UConn News HomeUConn News

Alumni Association announces 1997 award-winners (Released: 3/25/97)

by Elizabeth Omara-Otunnu, Office of University Communications.

STORRS, Conn. -- The University of Connecticut Alumni Association has announced the recipients of its awards for 1997.

The University Service Award will be presented to George Potterton '35 and Barbara Potterton, '35, '62 of MANCHESTER. This award is given annually to honor alumni who have contributed their services to the University in an outstanding way. The Pottertons are the first couple to receive the award.

In 1934, when the Pottertons were in their senior year at Connecticut Agricultural College, the school became known as the Connecticut State College (it would become the University of Connecticut in 1939). George Potterton suggested the husky dog, associated with Yukon Territory in northwest Canada, as an official mascot. He later selected the first Husky and brought the puppy to Storrs.

The Pottertons, who met when they were both officers of the Student Senate, are life members of the Alumni Association. They have planned and organized reunions of their class since graduation and are now planning for their 65th reunion in the year 2000. Their three children all graduated from UConn and two grandsons are current UConn students.

As retired teachers from the Manchester Public School system, the Pottertons encouraged many of their students to attend UConn. They also have been active in a number of community and church organizations.

This year's winner of the Connecticut Alumni Service Award is William Potter, '63, of MYSTIC. The Alumni Service Award is presented to alumni who have contributed their services in an outstanding way to enhance the Alumni Association.

Potter graduated with a bachelor of science degree in electrical engineering. He currently works for the Electric Boat Corporation in Groton. An active member of the Southeastern Chapter of the UConn Alumni Association, he served as chapter secretary, treasurer, vice president and as president for three terms. He also served on the Alumni Association Board of Directors from 1989 - 1995, where he held the post of secretary as well as serving on several committees.

Gregory Anderson of MANSFIELD, a professor of ecology and evolutionary biology and department head, will receive the Distinguished Alumni Professor Award. This three-year award recognizes an individual who is both an excellent teacher and a scholar of international reputation.

Anderson specializes in research on evolution, domestication, classification and reproductive biology of plants. He was a principal investigator of a graduate research training grant in conservation and biodiversity, a five-year grant that was one of fewer than 5 percent of proposals funded by the National Science Foundation. His work has appeared in Nature, The American Naturalist, the American Journal of Botany, and Systematic Botany. He has served as the elected president of the Society for Economic Botany, the Botanical Society of America, and the American Society of Plant Taxonomists.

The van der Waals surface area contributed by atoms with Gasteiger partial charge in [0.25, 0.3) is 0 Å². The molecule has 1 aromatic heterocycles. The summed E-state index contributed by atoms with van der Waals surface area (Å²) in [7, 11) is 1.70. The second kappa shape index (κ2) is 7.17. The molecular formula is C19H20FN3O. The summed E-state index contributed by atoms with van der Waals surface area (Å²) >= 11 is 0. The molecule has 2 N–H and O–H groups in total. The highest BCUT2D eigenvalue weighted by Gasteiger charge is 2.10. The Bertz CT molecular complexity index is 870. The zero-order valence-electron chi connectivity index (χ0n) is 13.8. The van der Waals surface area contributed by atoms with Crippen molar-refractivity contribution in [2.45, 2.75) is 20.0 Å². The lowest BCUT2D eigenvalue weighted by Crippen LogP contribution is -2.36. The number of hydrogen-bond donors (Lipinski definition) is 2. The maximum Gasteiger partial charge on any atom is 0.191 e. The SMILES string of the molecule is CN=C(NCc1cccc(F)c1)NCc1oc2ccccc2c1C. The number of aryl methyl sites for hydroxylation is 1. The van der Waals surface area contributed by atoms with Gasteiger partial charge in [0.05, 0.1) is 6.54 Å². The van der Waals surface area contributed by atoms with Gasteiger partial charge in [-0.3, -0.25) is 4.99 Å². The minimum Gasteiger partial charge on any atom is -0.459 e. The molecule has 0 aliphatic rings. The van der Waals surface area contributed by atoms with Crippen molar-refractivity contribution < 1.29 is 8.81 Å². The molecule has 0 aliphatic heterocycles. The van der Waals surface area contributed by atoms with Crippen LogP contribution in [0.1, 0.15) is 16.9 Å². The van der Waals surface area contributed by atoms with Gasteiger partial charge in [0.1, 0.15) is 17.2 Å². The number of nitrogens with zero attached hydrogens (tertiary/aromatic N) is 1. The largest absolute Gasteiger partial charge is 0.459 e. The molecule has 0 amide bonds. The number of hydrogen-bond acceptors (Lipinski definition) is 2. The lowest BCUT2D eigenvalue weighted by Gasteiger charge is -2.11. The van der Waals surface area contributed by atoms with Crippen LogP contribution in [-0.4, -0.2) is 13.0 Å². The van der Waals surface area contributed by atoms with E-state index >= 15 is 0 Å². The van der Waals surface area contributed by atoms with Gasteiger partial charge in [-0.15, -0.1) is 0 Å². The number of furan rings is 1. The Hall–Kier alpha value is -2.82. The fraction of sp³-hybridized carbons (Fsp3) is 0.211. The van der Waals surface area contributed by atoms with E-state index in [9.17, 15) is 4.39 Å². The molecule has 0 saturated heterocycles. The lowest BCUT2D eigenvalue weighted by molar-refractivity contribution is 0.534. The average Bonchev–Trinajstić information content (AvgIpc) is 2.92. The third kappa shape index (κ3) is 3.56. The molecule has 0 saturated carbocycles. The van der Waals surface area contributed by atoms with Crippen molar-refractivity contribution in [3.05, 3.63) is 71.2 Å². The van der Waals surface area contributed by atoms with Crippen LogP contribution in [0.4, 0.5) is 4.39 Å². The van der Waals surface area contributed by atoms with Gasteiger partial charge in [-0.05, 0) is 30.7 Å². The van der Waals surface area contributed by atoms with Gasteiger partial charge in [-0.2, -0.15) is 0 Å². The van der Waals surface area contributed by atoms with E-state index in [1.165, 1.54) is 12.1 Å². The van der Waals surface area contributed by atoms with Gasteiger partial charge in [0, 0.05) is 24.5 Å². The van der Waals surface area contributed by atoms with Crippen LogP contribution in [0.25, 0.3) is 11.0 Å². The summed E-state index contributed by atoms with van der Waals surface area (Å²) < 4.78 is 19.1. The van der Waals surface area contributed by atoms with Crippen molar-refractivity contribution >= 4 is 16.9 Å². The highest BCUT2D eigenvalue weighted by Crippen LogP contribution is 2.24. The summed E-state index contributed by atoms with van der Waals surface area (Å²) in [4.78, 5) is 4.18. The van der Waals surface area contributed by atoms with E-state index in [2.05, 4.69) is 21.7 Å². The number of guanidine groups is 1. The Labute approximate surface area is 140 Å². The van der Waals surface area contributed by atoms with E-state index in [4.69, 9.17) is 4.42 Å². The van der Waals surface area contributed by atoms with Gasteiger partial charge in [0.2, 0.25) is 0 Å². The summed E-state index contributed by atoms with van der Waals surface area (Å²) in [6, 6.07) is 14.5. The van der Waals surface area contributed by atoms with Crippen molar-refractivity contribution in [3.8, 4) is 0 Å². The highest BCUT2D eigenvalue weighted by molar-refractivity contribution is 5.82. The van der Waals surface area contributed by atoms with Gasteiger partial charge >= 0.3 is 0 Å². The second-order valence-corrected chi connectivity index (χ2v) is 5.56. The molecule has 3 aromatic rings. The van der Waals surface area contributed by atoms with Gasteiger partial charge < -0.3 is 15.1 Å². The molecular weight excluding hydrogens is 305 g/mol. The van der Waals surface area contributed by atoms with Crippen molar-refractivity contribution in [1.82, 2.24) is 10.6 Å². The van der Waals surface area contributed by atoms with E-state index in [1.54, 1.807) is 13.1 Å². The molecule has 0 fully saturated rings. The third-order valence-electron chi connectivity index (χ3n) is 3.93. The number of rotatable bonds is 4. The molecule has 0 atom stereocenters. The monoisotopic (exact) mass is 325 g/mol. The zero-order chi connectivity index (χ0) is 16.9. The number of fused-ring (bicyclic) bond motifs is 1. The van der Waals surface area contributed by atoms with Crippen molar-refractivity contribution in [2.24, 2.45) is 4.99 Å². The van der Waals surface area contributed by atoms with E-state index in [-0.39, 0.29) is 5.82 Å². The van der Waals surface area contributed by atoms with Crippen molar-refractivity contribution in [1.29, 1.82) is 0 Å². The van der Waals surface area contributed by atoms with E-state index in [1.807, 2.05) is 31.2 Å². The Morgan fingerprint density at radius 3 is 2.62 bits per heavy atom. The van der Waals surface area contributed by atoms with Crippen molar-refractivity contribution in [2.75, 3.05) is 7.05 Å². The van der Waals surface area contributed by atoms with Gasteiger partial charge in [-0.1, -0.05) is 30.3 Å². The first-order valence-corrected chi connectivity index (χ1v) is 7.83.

A faculty member since 1973, Anderson was instrumental in developing introductory courses in biology, an upper-division course on plants and civilization, and a graduate course on experimental method. He has served on numerous departmental and University committees, been active in student affairs, and currently serves as head of the department of ecology and evolutionary biology.

William Francis Bailey of WILLINGTON, a professor of chemistry, will receive the Faculty Excellence in Teaching Award. This award is intended to encourage excellence in classroom teaching.

Bailey, a faculty member since 1975, specializes in organic chemistry. He is recognized by both undergraduate and graduate students for his love and enthusiasm for the subject, his careful lecture preparation, and his willingness to help students on an individual basis.

Steven Cohen of TOLLAND, a professor of pharmacy, has been selected for the Faculty Excellence in Research in the Sciences Award. The award is an incentive to encourage excellence in scholarly research.

Cohen is internationally recognized for his research findings on the biochemical mechanisms underlying the toxicity of drugs, including Tylenol, and poisons. His findings have led to more effective treatment of poisoning. Cohen, who joined the University in 1972, has published more than 70 journal articles and chapters in major toxicology journals. He has received more than $1.25 million in research funding from the National Institute of Environmental Health Sciences since 1987.

Cohen has worked with the Environmental Protection Agency, the National Academy of Sciences, universities in India and Australia, and is currently vice president and president-elect for 1998-1999 of the Society of Toxicology, the largest and most prestigious organization in the discipline.

The Faculty Excellence in Research in the Arts and Humanities Award goes this year to Ruth Millikan of MANSFIELD CENTER.

Millikan, a professor of philosophy, specializes in the nature of language and thought. Her research draws on psychology and biology as well as philosophy. In her first book, Language, Thought and Other Biological Categories, published in 1984, she argued that thought and language should be understood in evolutionary terms. The work is now regarded as a classic in the discipline.

Widely recognized as a highly original thinker, Millikan has been described by Robert Cummins of the University of Arizona as "one of the five most influential writers in the philosophy of mind today." In 1991, she was invited to write the lead article for the centennial issue of the leading philosophical magazine in Britain, Mind. Millikan has held fellowships at Oxford University and at the Center for Advanced Study in the Behavioral Sciences at Stanford.